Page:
I have 4 Plecos in an outside pond which I heat over the winter. I live in Brisbane. Most websites suggest you can only keep one Pleco but I’ve kept my four together from day one. No bother at all. Love ’em!
That’s great!!! Every fish is certainly different, and we’re so glad that you’ve had success in keeping several plecos together!
Hi, I live in North West England UK, i have a common pleco in a tank indoors, however he is now about 30cm long and getting to large for the tank, i have a Koi pond outside that is 2 meters x 2 meters x 1 meter deep (approx 2000 litres), will the pleco survive in the pond?
Enjoyed reading your info on Plecos. We’ve had power failure over the last two days, and it’s got down to 3°C overnight. (Western Australia). Both Plecos are about 10″ long and we’re lethargic this morning. Have battery air supply, but no heater.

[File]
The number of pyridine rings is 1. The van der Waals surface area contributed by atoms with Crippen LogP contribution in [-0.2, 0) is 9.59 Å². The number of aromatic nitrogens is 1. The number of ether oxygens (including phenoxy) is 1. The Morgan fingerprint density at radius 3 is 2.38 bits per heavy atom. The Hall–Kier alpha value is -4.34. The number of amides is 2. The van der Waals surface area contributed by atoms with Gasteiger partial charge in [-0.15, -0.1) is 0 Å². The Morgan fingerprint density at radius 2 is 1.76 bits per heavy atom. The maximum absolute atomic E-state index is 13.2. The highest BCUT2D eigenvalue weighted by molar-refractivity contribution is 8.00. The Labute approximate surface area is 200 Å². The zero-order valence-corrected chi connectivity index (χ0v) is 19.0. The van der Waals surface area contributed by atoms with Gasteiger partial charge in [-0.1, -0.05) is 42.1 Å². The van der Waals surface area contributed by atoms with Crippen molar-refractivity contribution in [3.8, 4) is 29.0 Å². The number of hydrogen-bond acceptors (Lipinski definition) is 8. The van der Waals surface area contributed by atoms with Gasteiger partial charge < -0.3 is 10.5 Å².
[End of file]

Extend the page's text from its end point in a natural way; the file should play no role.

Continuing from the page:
Hello! I have 3 Common Plecos in my 1000 gallon pond about
2 1/2 – 3 feet deep. They are about 10 inches and 7 years old. I live in Arizona and the temperature in the winter drops to below 40 but doesn’t freeze. Can they survive? And where can I find a submersible pond heater!!
I live in southern Portugal, which can get chilly at night at this time of year, but air temperature rarely drops much below 5ºC for very long. Do I need to bring my sailfish pleco inside or will he survive in those conditions?
Hi I live in GOOD OL’ kansas. I have a 4 foot small pound and I will tell you that I have always kept two common pleco in it all year round. they do just fine. Our weather here is crazy one min you will feel like getting into a pool the next min it is snowing. I move them out into the larger pond when they get too big for the smaller one or sell them to someone else looking for larger. They are more resilient than people are saying